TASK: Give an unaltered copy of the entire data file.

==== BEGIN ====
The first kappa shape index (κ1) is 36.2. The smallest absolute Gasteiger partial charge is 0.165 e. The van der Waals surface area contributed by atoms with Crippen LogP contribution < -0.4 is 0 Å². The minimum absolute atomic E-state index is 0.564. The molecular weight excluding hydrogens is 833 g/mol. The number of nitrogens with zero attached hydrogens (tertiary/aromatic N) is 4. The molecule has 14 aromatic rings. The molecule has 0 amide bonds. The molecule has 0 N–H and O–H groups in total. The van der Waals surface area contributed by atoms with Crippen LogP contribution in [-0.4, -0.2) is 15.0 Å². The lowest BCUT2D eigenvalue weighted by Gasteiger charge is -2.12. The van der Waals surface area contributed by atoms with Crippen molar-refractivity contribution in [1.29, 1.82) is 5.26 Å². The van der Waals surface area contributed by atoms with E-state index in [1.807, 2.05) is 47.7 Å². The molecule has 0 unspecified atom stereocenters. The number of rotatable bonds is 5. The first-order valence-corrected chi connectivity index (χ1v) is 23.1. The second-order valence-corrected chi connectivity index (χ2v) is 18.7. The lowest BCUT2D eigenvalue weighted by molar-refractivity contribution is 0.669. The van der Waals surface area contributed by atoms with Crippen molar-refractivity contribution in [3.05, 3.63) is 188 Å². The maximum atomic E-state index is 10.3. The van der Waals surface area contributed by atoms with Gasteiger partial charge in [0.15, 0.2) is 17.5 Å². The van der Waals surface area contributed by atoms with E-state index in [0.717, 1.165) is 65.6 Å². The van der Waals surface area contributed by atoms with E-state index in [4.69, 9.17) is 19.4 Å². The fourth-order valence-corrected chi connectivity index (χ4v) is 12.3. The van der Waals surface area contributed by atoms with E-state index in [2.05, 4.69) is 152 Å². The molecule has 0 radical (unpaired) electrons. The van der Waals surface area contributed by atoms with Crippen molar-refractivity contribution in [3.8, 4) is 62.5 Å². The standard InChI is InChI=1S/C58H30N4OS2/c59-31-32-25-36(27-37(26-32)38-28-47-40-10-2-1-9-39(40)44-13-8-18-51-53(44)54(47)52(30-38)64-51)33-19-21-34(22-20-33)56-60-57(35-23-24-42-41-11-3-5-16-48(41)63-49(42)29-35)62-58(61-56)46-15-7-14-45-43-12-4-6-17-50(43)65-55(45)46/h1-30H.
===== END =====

The first kappa shape index (κ1) is 36.2. The smallest absolute Gasteiger partial charge is 0.165 e. The van der Waals surface area contributed by atoms with Crippen LogP contribution < -0.4 is 0 Å². The minimum absolute atomic E-state index is 0.564. The molecular weight excluding hydrogens is 833 g/mol. The number of nitrogens with zero attached hydrogens (tertiary/aromatic N) is 4. The molecule has 14 aromatic rings. The molecule has 0 amide bonds. The molecule has 0 N–H and O–H groups in total. The van der Waals surface area contributed by atoms with Crippen LogP contribution in [-0.4, -0.2) is 15.0 Å². The lowest BCUT2D eigenvalue weighted by Gasteiger charge is -2.12. The van der Waals surface area contributed by atoms with Crippen molar-refractivity contribution in [1.29, 1.82) is 5.26 Å². The van der Waals surface area contributed by atoms with E-state index in [1.807, 2.05) is 47.7 Å². The molecule has 0 unspecified atom stereocenters. The number of rotatable bonds is 5. The first-order valence-corrected chi connectivity index (χ1v) is 23.1. The second-order valence-corrected chi connectivity index (χ2v) is 18.7. The lowest BCUT2D eigenvalue weighted by molar-refractivity contribution is 0.669. The van der Waals surface area contributed by atoms with Crippen molar-refractivity contribution in [3.05, 3.63) is 188 Å². The maximum atomic E-state index is 10.3. The van der Waals surface area contributed by atoms with Gasteiger partial charge in [0.15, 0.2) is 17.5 Å². The van der Waals surface area contributed by atoms with E-state index in [0.717, 1.165) is 65.6 Å². The van der Waals surface area contributed by atoms with E-state index in [4.69, 9.17) is 19.4 Å². The fourth-order valence-corrected chi connectivity index (χ4v) is 12.3. The van der Waals surface area contributed by atoms with E-state index in [2.05, 4.69) is 152 Å². The molecule has 0 radical (unpaired) electrons. The van der Waals surface area contributed by atoms with Crippen molar-refractivity contribution in [3.8, 4) is 62.5 Å². The standard InChI is InChI=1S/C58H30N4OS2/c59-31-32-25-36(27-37(26-32)38-28-47-40-10-2-1-9-39(40)44-13-8-18-51-53(44)54(47)52(30-38)64-51)33-19-21-34(22-20-33)56-60-57(35-23-24-42-41-11-3-5-16-48(41)63-49(42)29-35)62-58(61-56)46-15-7-14-45-43-12-4-6-17-50(43)65-55(45)46/h1-30H.